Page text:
7
$\begingroup$

I'm trying to find the last three digits in number $1^{2013} + 2^{2013} + 3^{2013} + ... + 1000^{2013}$. I started by calculating the remainder for even numbers, since I can present even numbers as $2^i$. By using Euler's theorem and repeated squaring I have calculated that $2^{2013}$ $(mod$ $1000)$ is $192$, $4^{2013}$ $(mod$ $1000)$ is $384$, $8^{2013}$ $(mod$ $1000)$ is $768$ and so on. So I can display remainder of sum of even numbers as $192$ $Σ 2^{(i-1)}$ $(mod$ $1000)$, $i = 0$ to $500$. But I am kind of lost from here on, any ideas on how do I continue?

$\endgroup$
10
$\begingroup$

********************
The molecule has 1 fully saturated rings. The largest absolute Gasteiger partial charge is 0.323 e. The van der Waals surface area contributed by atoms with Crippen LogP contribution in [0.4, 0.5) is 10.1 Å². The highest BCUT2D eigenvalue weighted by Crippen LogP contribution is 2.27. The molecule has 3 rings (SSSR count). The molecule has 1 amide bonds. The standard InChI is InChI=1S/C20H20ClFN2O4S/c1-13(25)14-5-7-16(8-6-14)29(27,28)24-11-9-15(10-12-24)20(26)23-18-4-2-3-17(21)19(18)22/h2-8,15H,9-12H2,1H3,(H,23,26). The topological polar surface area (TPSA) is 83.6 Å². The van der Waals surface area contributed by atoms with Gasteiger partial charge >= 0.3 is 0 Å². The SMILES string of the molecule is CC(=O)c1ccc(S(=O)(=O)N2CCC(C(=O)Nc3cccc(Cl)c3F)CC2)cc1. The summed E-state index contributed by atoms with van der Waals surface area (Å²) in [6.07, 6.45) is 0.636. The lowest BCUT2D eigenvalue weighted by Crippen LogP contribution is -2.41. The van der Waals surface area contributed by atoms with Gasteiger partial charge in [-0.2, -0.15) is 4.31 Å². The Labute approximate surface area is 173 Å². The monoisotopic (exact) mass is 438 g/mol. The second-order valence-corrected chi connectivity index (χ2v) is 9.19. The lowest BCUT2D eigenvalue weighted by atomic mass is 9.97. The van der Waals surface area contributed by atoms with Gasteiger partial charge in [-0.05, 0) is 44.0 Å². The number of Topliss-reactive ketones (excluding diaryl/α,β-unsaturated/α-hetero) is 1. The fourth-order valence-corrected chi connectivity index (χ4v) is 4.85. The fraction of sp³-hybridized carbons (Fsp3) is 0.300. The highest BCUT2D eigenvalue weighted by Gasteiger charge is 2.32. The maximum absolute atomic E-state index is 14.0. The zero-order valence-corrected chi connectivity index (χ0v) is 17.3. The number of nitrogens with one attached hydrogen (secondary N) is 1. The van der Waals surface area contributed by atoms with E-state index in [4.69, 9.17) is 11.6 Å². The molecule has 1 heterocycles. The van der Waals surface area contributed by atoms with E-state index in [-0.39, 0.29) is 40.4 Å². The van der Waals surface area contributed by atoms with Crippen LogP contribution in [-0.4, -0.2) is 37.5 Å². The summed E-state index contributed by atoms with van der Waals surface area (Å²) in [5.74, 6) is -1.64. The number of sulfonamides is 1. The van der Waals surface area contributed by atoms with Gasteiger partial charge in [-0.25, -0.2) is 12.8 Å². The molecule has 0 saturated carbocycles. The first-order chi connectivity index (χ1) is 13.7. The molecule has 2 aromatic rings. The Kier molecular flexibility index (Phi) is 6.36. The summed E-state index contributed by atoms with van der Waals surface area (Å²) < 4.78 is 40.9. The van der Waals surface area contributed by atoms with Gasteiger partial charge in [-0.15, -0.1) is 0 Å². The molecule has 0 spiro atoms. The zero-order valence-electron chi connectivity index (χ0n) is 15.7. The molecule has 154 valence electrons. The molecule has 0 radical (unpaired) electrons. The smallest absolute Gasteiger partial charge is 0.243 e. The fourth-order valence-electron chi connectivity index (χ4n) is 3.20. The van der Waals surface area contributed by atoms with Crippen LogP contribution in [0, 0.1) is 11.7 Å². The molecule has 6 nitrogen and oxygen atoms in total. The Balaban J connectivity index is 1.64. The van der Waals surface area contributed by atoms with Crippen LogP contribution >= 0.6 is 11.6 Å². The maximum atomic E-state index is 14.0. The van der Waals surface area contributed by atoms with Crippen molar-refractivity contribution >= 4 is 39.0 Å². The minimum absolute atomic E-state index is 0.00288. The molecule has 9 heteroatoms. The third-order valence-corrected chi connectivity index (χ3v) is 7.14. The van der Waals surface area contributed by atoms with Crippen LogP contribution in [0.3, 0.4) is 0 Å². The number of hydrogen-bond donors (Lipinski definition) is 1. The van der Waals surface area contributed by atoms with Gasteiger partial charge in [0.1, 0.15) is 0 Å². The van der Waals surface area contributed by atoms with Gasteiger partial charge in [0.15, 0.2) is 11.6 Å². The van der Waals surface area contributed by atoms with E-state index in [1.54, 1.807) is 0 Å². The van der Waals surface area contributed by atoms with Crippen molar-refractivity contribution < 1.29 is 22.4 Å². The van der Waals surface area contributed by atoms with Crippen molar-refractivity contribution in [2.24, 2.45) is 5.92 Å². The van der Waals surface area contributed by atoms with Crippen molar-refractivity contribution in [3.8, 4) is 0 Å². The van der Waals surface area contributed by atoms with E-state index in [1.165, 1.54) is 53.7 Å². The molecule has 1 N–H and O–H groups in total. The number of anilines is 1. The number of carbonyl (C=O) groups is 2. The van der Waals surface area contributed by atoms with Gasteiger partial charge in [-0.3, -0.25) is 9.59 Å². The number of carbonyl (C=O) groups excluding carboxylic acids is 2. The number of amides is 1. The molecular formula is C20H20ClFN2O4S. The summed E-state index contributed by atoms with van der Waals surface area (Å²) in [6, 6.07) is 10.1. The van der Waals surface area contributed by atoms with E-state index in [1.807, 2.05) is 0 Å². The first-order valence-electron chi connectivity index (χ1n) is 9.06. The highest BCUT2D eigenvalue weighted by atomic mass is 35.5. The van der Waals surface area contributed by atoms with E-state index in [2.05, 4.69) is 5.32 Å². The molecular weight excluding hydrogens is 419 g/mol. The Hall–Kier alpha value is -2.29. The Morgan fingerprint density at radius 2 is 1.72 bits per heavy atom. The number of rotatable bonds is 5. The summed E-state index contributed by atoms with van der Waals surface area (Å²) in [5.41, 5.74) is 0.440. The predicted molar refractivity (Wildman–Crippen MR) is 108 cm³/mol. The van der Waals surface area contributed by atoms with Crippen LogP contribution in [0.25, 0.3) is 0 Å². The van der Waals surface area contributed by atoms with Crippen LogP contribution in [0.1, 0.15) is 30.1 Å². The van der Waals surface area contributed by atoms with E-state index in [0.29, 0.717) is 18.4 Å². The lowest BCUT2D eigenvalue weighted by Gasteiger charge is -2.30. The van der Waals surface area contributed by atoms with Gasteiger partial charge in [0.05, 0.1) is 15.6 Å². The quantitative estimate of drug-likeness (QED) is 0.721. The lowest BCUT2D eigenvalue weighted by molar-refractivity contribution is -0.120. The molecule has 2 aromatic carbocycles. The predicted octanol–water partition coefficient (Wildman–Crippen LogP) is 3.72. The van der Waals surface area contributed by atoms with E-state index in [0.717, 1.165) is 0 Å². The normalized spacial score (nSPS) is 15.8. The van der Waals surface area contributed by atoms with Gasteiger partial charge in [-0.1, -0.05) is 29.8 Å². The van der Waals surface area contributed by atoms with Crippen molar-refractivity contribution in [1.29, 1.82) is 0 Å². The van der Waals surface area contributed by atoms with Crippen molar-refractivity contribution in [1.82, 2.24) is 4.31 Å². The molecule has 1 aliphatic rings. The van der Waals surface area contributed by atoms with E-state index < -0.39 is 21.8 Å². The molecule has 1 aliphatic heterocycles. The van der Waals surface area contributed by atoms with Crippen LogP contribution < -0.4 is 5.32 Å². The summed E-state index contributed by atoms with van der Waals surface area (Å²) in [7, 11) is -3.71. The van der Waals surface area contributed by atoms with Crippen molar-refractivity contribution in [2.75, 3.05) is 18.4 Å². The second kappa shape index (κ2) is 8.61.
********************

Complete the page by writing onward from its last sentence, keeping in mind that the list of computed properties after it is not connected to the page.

Note that $$(1000-n)^{2013}+n^{2013}\equiv (-n)^{2013}+n^{2013}\equiv 0\pmod{1000}$$

Therefore $$\sum_{j=1}^{999}j^{2013}=500^{2013}+\sum_{j=1}^{499}[j^{2013}+(1000-j)^{2013}]\equiv 0\pmod{1000}$$

Then, the three last digits of the sum are zeros.

$\endgroup$
  • $\begingroup$ we get also the last four digits of the sum are zeros $\endgroup$ – Dr. Sonnhard Graubner Nov 23 '14 at 19:24

Your Answer

By clicking “Post Your Answer”, you agree to our terms of service, privacy policy and cookie policy

Not the answer you're looking for? Browse other questions tagged or ask your own question.